>> case that is covered by TLF-ing 3.2.3.
> GV3: I still don't know what the TLF is for a group of windows that 
> work as one app.  Whether they are torn off or just come as a cluster 
> at startup.  The APP would seem to be the TLF but then every other 
> document opened up would also belong to that TLF and you were treating 
> them as separate.  So I keep losing what the TLF would be?
> *This is covered in UIC.  But I can't find it in TLF.*

A single TLF doesn't encompass an application of multiple windows. Each 
window is it's own TLF.  The "thing" that is the full collection of 
windows in an application is "the software user interface".

>>>> This concern arises for me in several SCs that we are considering 
>>>> using UI Context for.  I'm not trying to construct abstruse 
>>>> examples for the sole purpose of attacking something I don't like.  
>>>> I fundamentally think that "multiple top level windows" is a bad 
>>>> analog to "web page" for multiple SCs.  In a couple of places I 
>>>> think "web page" maps to the entire application, in others to a 
>>>> single top-level window (or screen).  What I see UI Context doing 
>>>> is trying to straddle these two different things with one concept, 
>>>> and in so straddling, we get any number of edge cases which fall 
>>>> through the cracks.
>>> *GV2: not sure which you are referring to but you do know that I am 
>>> not suggesting we use UIC where we can use a simpler term. *
>> PK3: I believe TLF is simpler than UIC.  You have objected to using 
>> TLF here on the grounds that we would repeat the text and that 
>> repetition is less simple.  If we make TLF a "term", then... it terms 
>> of size & number of concepts to think about per SC that uses it, they 
>> are the same; and the questions then become: is the TLF concept 
>> easier/harder to understand than UIC and is TLF eaiser/harder for 
>> consumers of this document to fit into the various SCs.
> GV3:  Agree - TLF could be a term like UIC.   and if it works better 
> could be used instead of UIC.  But I don't think it is easier to 
> understand -- (I thought I did at one time - but don't anymore)  and 
> I'm not sure it works as well across SC's.  But am open to it if it 
> turns out it is with further information

PK4: Again see my opening comments about the scope of TLF.

>>>>>> Second question: which outcome do you think we want?  Should the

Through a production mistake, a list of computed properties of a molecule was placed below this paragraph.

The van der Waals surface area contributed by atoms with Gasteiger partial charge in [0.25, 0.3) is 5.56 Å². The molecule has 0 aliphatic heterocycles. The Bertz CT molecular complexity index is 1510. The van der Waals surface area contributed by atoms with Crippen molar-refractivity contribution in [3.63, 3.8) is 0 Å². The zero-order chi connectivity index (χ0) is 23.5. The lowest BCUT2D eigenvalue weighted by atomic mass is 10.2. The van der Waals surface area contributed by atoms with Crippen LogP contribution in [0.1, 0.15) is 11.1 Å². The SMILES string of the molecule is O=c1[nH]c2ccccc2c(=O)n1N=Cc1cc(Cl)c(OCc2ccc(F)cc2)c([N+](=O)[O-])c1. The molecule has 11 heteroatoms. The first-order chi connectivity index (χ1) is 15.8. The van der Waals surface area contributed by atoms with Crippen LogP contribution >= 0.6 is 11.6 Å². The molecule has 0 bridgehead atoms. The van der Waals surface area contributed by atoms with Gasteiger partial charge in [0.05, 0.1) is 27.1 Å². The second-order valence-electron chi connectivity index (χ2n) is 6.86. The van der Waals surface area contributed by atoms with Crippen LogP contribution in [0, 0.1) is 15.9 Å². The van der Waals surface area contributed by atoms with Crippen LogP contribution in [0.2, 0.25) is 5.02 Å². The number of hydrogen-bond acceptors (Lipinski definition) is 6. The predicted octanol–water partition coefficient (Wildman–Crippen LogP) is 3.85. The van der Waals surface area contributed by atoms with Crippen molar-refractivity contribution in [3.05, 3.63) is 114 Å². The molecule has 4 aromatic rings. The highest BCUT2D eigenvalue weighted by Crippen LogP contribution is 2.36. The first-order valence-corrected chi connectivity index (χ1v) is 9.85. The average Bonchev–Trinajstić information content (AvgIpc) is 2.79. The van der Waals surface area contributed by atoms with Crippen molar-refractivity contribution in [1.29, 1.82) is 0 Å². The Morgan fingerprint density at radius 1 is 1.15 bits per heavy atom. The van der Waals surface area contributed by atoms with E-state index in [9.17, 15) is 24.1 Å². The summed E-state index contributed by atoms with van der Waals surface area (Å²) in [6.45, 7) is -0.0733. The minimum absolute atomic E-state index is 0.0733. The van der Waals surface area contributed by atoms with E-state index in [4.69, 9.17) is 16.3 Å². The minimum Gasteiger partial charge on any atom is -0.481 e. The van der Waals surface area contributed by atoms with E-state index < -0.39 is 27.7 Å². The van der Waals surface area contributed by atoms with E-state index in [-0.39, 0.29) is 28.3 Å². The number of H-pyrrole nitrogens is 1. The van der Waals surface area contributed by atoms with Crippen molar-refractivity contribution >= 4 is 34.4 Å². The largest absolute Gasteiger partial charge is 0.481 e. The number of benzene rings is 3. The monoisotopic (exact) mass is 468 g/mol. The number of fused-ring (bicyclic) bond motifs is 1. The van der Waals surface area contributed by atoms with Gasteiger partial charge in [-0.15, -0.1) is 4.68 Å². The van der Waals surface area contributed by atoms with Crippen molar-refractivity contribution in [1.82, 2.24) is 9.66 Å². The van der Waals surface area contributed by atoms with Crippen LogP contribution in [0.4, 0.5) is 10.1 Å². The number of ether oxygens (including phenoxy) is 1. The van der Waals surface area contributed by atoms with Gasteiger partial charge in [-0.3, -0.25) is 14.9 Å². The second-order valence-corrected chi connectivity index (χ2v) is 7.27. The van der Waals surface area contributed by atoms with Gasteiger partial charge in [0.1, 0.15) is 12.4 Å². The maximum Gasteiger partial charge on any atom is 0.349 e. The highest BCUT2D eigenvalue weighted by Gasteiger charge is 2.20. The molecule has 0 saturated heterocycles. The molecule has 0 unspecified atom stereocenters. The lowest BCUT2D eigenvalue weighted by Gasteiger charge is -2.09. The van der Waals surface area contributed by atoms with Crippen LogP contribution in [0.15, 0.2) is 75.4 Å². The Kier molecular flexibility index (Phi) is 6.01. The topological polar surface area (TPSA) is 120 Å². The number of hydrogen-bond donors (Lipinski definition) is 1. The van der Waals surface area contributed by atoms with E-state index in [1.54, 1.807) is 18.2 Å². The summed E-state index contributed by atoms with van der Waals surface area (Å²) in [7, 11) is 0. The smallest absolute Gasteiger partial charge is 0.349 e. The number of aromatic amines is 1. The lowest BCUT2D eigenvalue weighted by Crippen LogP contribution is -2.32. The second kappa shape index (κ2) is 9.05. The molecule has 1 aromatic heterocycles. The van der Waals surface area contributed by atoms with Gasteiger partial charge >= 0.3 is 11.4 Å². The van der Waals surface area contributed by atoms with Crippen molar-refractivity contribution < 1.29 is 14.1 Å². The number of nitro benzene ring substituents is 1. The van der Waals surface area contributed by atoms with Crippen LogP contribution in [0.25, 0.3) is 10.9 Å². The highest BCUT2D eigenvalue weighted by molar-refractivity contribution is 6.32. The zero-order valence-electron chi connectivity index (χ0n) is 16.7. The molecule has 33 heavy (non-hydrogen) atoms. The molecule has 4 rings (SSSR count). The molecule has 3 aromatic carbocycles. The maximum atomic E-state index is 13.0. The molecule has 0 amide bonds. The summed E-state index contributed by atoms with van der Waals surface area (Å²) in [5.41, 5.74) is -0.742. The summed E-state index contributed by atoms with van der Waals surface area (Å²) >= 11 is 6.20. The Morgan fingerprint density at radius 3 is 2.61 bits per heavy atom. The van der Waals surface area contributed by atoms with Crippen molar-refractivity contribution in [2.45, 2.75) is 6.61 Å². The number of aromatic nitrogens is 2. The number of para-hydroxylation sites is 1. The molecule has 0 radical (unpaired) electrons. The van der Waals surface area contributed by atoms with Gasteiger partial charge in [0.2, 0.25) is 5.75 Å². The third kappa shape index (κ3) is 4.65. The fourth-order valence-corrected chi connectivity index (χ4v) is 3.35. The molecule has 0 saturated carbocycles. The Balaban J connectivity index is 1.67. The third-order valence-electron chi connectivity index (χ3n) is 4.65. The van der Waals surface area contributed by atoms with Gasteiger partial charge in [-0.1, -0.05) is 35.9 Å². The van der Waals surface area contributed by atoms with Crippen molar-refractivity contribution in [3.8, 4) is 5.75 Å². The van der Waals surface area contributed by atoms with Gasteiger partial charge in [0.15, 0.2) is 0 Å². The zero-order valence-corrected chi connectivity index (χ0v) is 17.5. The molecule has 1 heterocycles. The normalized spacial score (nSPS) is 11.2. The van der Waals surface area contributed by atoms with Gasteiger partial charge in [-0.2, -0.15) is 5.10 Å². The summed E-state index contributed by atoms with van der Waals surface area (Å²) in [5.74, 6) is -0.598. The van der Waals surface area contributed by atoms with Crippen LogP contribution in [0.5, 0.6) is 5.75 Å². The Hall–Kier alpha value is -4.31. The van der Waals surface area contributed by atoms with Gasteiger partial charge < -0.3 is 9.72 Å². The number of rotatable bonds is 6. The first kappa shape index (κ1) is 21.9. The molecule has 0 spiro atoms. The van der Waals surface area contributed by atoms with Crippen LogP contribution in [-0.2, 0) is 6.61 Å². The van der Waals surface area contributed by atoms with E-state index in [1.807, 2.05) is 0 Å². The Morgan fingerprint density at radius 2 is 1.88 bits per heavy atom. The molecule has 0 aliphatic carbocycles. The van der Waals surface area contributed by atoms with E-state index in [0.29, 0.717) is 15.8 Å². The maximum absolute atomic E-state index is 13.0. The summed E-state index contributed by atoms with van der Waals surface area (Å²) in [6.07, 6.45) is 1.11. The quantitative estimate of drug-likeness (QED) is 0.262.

>>>>>> "Next" | "Prev" in showing non-modal window A while "Prev" | 
>>>>>> "Next" showing in non-modal window B be allowed or not?
>>>>> *GV:  clearly not -- and it isn't with either. *
>>>>> *
>>>>> *
>>>>> *This one is trickier than usual  (the whole UI Context - or any 
>>>>> of our terms/concepts --  and software) because windows are used 
>>>>> both for palettes - and navigation is the same for both.   But 
>>>>> with repeated use - everything falls out and works.
>>>>> *
>>>> PK2: But I find your repeated use construction very uncomfortable.  
>>>> As I noted above, we don't use it in WCAG for web pages.  Why 
>>>> should that somehow make a block repeated for software when the 
>>>> exact same behavior doesn't make it so for web pages?  AND when we 
>>>> can address the criterion by using "top level frame" instead of UI 
>>>> Context?
>>> *GV2: not sure I see how TLC would work in key uses.   How would it 
>>> work with a main window,  floating palettes and perhaps a non-modal 
>>> dialog box?*
>> PK3: So let's construct an example.  A photo viewing/editing 
>> application that also retrieves images directly from my camera or 
>> from an inserted memory card (I actually use an application just like 
>> this regularly with my Canon camera).  When I'm in the window that 
>> gives me a direct view of what's on the memory card in my camera over 
>> a USB connection, there is a "next photo" button and a "previous 
>> photo" button.  I have a slightly different window when this same 
>> application is looking at the memory card when it is inserted 
>> directly into my computer, but it also has a "next photo" and a 
>> "previous photo" pair of buttons.  Likewise when I'm looking at the 
>> photos in a directory on my hard drive: "next photo" and "previous 
>> photo" buttons.  Perhaps in the hard-drive-viewing case the "next 
>> photo" and "previous photo" buttons are in a palette that can 
>> optionally be torn off into its own top level frame.
>> Since we have 3 (or 4) top level frames in which the same navigation 
>> commands are repeated, they must appear in the same relative order 
>> (e.g. "previous photo" first to the left and "next photo" immediately 
>> after that to the right).  If they don't, this application fails 3.2.3.